Why increasing taxes will accelerate the rate of crypto adoption into the real-world economy.
Leveraged shorts were closed overnight ahead of today’s option expiries. Any close above $25k benefits call buyers suggesting volatility will be muted.
Occasional Series — The Milk Road does it again
Curious Cryptos’ Commentary — Why increasing tax is good for cryptos
You never have to dig very far, or at all really, to identify the most common trait in all politicians — hypocrisy.
Sir Keir Starmer, who immediately decried the removal of the lifetime allowance for pension funds announced in the budget and vowed to reinstate it, is the beneficiary of a specific pension law set up naming him — and only him — as having no lifetime allowance on his pension from his time as the Director of Public Prosecutions:
Meanwhile, Rishi Sunak is reported as paying 22% in tax on £5mm of earnings.
There is no suggestion of foul play at work here — both are taking legal advantage of the ridiculously complicated tax code in the UK that now runs to 10 MILLION words, doubling in size since Labour were last in power.
Quick as a flash, Starmer has said he will rescind his special tax-free pension status, but no-one of a fair mind can view that as anything other than being caught out. The suggestion that Starmer was unaware of the special tax status of his pension is risible.
This puts the pressure on Sunak to do the same.
Which is a timely reminder to everyone who thinks tax rates should continue to rise — put your money where your mouth is and make additional voluntary contributions.
Any takers? Nah, though not.
In response to Sunak’s tax affairs, it is being speculated that an incoming Labour government will increase capital gains tax to the same rates as income tax, no doubt cheering up the cohort mentioned above who have not taken up the offer of making additional voluntary contributions themselves but want others to be forced to pay more.
With the tax take at record levels at some point trying to take more will lead to having less. The Treasury and the OBR (Office for Budget Responsibility) both assume that increasing tax has no impact on behaviour, which is clearly nonsense.
It is VAT that is largely responsible for cash payments for builders. When CCC Towers was extended upwards, the builder told me that most of his clients ask to make cash payments, and to split the VAT saving. He even claimed a High Court judge asked that specific question, though I have no evidence to prove or disprove that story.
Just to reassure you all, I did not go down that path — my builder wasn’t offering a cash service, and in any case regularly walking around Hackney with a large cash stash is probably not the wisest move.
It isn’t beyond the realms of possibility that CGT (capital gains tax) on crypto gains is taxed at even higher levels than other assets. That already happens for the sale of properties that are not your main home, an inspired way of ensuring less supply of rented homes, of lower quality, at a higher rental price than would otherwise be the case if that is your objective.
The argument would be an obvious one, totally fallacious of course, but appealing to some. It would go something like this.
Cryptos are simply speculative in nature, they are bad for the environment (got to get that one in early), bad for the economy, are used solely for terrorism, drug dealing, and money laundering amongst other nefarious ills, and can cause personal financial ruin and/or a steep slope down into gambling addiction. Therefore the CGT for cryptos is now 80%, or some other ridiculous number.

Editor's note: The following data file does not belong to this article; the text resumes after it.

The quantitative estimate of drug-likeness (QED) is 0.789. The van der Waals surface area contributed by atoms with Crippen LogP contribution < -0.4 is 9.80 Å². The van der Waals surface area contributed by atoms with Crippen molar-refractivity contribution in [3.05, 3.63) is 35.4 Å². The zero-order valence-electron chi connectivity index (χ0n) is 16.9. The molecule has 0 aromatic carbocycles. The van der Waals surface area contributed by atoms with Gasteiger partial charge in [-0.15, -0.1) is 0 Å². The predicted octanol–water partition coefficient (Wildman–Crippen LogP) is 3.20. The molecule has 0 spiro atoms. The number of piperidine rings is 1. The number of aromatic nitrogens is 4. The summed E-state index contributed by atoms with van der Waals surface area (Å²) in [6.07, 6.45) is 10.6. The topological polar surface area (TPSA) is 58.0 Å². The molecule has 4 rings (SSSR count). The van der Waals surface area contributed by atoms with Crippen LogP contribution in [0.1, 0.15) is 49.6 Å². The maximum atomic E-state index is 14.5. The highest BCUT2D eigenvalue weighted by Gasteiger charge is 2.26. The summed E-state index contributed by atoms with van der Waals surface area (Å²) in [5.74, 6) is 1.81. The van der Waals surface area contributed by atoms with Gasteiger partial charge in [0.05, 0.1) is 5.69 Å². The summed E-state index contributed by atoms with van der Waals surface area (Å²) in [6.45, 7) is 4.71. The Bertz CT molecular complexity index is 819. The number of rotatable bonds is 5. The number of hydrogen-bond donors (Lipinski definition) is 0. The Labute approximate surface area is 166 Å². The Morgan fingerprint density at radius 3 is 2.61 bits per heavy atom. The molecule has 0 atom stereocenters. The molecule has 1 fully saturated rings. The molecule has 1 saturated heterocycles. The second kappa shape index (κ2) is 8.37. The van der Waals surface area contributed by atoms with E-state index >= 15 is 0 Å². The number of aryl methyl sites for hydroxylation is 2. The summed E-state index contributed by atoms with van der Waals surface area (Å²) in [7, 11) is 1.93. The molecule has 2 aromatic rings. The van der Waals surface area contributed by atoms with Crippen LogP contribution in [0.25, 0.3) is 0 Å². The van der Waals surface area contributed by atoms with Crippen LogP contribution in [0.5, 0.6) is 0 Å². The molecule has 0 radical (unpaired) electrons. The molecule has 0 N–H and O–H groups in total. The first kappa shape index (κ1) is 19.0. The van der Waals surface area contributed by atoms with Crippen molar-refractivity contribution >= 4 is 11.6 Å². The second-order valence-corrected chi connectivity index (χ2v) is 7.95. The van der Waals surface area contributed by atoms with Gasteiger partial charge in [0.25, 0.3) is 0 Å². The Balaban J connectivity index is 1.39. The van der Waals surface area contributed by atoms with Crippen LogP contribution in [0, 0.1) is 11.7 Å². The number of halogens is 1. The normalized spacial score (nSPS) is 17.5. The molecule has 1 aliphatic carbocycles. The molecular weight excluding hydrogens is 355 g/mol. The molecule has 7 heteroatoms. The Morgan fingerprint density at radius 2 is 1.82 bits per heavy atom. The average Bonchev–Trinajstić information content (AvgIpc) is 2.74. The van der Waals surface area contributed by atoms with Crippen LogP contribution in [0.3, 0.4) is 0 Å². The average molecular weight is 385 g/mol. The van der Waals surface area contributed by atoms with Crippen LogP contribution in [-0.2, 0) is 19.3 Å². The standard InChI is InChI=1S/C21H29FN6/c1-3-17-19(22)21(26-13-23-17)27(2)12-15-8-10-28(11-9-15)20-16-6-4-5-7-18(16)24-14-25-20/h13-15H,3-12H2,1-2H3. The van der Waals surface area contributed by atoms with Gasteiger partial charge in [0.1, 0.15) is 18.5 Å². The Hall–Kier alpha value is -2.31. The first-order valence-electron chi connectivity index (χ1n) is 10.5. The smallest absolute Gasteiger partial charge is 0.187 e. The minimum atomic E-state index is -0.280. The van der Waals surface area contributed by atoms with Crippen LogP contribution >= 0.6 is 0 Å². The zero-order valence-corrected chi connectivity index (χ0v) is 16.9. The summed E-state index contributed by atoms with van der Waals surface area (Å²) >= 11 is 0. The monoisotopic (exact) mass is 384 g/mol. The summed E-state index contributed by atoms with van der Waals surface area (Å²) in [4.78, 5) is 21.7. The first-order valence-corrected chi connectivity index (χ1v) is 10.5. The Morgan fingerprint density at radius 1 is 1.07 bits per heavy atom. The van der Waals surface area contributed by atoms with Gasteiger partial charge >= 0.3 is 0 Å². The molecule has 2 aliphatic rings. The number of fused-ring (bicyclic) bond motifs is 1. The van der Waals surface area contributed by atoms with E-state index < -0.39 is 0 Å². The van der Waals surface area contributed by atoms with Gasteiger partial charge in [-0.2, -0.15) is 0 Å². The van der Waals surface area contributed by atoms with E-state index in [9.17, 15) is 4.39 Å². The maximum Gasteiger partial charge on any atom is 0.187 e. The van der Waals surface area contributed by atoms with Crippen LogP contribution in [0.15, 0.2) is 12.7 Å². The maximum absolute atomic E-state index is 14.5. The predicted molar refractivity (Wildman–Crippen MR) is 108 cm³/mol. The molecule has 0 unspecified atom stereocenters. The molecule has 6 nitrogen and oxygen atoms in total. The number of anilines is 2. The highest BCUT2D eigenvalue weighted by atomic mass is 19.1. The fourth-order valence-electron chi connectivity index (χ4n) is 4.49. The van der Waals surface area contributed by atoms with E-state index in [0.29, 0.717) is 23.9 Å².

Perversely, and adhering to the immortal law of unintended consequences, this scenario would be hugely positive for crypto adoption.
Even the most law-abiding citizen (see reference to the High Court judge above) instinctively wants to pay less tax themselves.
In the same way that VAT encourages a cash economy outside of the tax system, the combination of VAT and a high rate of CGT on cryptos will encourage a crypto economy outside of the tax system.
Though the blockchain is available for everyone to interrogate, there are simple ways of obfuscating one’s purchase and transfer of coins. There are also privacy coins that ensure the source of funds is hidden, even though all transfers are recorded.
As crypto adoption grows, the crypto economy will come into existence, but its growth will be accelerated with every new tax increase. With the facility to simply tap phones together to affect a transfer of crypto from one person to another the authorities will not have the ability to tax those transactions.
I am not saying this is morally right, but it highlights the fact that lower tax rates encourage compliance with tax law, whilst higher rates do the exact opposite, a lesson our politicians would do well to heed.
Trigger alert warning.
If any reader feels that they are “literally shaking” (a claim made by a Durham student who cannot cope emotionally — and certainly not intellectually — with a different point of view expressed by Rod Liddle) after reading my commentary, then I can only suggest you don’t read, or don’t shake. It’s up to you.
Cryptos — none of my commentary should be seen as a recommendation to get involved in cryptos. I might be talking complete nonsense without knowing it. Any crypto investments must be viewed as extremely high risk and treated as if they are worth zero until sold.
Stocks — just to make it clear this is not a stock advisory service. The CCC team does not provide financial advice in any way at all. Any reference to asset prices in this commentary is there to simply give context to the commentary and to give colour to the performance of certain stocks related to cryptos.
For the avoidance of doubt, this newsletter is not an incitement to buy cryptos, buy stocks, or even to sell family members in the hope of buying cryptos or stocks.
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